To complete this homework assignment, note whether you Post or Comment. For Homework #3, Clubs and Hearts will submit a Post and Diamonds and Spades will Comment (choose any of your classmates’ posts to comment on).

Homework #3 is DUE by Thursday September 24th.‹ Clubs and Hearts Post, Diamonds and Spades Comment, note your blog group! Email me if you forget.

 

Homework #2: Opening Scenes-The Matrix, an example of Bordwell and Thompson’s ‘hard’ opening?

Trinity (Carrie-Ann Moss) in opening scene of The Wachowski Brothers, The Matrix (1999)
Trinity (Carrie-Ann Moss) in opening scene of The Wachowski Brothers, The Matrix (1999)

Bordwell and Thompson begin chapter 2 in Film Art with a discussion of the importance of opening scenes in movies by contrasting the differences between two Steven Spielberg movies, Jurassic Park (1993) and Close Encounters of the Third Kind (1977). Bordwell and Thompson describe the start of Jurassic Park as a “hard” opening filled with action that helps build suspense toward an encounter with a T-rex. The beginning of The Matrix is similar to the what Bordwell and Thompson describe as a ‘hard’ opening. According to movie legend the opening sequence of The Matrix was filmed first and cost $10M. Studio executives were so impressed with the opening that they funded the entire project, which in the end cost over $60M.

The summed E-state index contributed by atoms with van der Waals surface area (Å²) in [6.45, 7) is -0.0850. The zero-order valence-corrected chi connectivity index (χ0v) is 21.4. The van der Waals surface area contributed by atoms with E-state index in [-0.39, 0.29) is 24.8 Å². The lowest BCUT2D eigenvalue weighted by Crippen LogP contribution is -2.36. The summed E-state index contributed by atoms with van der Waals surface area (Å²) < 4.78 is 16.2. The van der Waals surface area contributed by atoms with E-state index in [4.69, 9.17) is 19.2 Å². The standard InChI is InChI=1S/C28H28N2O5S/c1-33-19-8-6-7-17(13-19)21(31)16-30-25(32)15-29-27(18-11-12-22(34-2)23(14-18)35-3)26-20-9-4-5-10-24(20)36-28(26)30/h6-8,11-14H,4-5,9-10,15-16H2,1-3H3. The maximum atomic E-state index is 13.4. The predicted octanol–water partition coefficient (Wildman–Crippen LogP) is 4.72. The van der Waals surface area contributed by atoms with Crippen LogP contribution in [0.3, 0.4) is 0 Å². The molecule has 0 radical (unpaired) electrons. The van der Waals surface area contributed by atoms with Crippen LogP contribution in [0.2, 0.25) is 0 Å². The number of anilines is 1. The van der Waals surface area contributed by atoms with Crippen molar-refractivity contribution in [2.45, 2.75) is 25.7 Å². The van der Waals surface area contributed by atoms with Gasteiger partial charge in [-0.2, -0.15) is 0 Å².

Share with the class a favorite opening scene by including a link in your post (video.google.com and youtube are good sources for video clips) and discuss why you find the opening so compelling. If you can’t find a clip and want to discuss a film anyway, include a link or an image to the movie.

To complete this homework assignment, note whether you Post or Comment. For Homework #2, Diamonds and Spades will submit a Post and Clubs and Hearts will Comment (choose any of your classmates’ posts to comment on).

To students submitting a Post, please check off the category Student Post and please tag your posts (i.e., add the name of the movie as your tag)! In order to post, you have to be a member of the class, simply click “Join” on the Class Profile to become a member. If you’re unsure how to submit a post, follow the instructions under Blogging Guidelines and/or contact me!

To students submitting a Comment, choose any of your classmates’ posts to comment on. Watch the clip in their post and tell the class what you think are its strengths/weaknesses.

Homework #2 is DUE BEFORE CLASS September 17th.‹Diamonds and Spades Post, Clubs and Hearts Comment, note your blog group! Email me if you forget.

Homework #1: Introduce Yourself!

First Contact in Steven Spielberg’s Close Encounters of the Third Kind (1977)

As a follow-up to our first class, please tell your classmates a little about yourself and your interest in cinema. Have you ever taken a class on film history? What type of movies do you like? And how do you like to screen movies? From home? in movie theaters? on a large screen or on computer screens? Share your thoughts with your classmates by replying to this post. Click on “Leave A Comment” above this post and then submit your response. Please complete your Introductions BEFORE class on Thursday September 3rd.